Craft services teams will have their own reasons for appreciating a new augmented reality game from PBS Kids. The free Fetch! Lunch Rush App teaches basic math skills by challenging players to fill a film crew’s sushi orders, since “One of the most important jobs on a movie crew is making sure that there is enough food for everyone on the set.”

PBS Kids said this was its first augmented reality game app. Players download and cut out markers, then use the iPhone or iPod touch camera to overlay computer-generated graphics on top of the real-world environment. The company previously released a virtual reality experience called Dinosaur Train Hatching Party in which kids printed out a dinosaur egg and held it up to their webcam to watch it hatch on the screen.

“Augmented reality is becoming a popular marketing tool and a compelling feature for gamers, but no one has fully explored what this could mean for educating children,” said Jason Seiken, senior vice president, Interactive, Product Development and Innovation, PBS. “We’re excited to expand our exploration of this space … and continue PBS Kids’ leadership in using new technologies to further learning.”

The Fetch! Lunch Rush App was produced by PBS member station WGBH and is based on the PBS Kids Go! series Fetch! With Ruff Ruffman, also produced by WGBH. In this multiplayer app, Ruff Ruffman has to collect the lunch order for his studio crew. The challenge is keeping track of how many pieces of sushi everyone wants using augmented reality markers that prompt activity within the app. The app uses 3-D imagery to reinforce the early algebraic concepts, helping kids to make the connection between real objects and corresponding numeric symbols.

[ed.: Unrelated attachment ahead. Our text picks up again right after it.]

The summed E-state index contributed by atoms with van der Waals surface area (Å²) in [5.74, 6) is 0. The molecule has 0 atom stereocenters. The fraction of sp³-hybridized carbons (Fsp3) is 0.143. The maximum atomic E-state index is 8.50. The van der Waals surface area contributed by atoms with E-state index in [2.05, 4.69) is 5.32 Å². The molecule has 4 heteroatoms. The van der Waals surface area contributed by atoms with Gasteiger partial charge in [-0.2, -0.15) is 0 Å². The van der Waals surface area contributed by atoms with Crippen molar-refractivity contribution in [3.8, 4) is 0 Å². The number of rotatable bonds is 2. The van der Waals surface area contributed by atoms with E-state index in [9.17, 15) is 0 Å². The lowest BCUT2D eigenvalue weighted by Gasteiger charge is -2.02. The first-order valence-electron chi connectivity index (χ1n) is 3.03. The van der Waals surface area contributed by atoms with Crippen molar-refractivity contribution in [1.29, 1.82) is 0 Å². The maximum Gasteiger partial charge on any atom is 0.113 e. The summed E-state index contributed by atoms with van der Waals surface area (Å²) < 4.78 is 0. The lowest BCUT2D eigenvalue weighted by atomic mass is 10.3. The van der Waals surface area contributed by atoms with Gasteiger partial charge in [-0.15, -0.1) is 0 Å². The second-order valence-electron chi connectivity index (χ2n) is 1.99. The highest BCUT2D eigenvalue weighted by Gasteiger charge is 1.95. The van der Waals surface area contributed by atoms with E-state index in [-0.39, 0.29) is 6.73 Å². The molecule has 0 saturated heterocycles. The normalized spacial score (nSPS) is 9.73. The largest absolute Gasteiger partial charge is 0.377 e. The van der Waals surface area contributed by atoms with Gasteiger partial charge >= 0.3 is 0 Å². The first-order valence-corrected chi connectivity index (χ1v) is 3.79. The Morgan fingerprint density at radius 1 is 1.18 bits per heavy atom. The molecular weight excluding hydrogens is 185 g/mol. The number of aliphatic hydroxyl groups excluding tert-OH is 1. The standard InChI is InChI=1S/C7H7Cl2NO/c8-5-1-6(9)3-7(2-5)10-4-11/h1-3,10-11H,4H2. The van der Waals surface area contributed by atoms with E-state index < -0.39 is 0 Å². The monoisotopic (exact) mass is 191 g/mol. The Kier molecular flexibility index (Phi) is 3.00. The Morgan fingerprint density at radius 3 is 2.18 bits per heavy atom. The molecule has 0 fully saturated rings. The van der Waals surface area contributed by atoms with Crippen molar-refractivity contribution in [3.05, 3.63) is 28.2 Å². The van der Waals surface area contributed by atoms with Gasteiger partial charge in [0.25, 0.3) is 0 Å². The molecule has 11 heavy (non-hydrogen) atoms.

Fair warning to parents: the instructions include “quick wits” and “room to run” in the list of requirements.

“The Fetch! Lunch Rush App is designed as a 3-D game, which helps kids visualize the math problems they are trying to solve,” added Lesli Rotenberg, senior vice president, Children’s Media, PBS. “At PBS Kids our goal is to use media to nurture kids’ natural curiosity and inspire them to explore the world around them; we can’t wait to see what this new app will mean for furthering that exploration.”

The Fetch! Lunch Rush App is available for free from Apple’s App Store and via the PBS Kids Lab.

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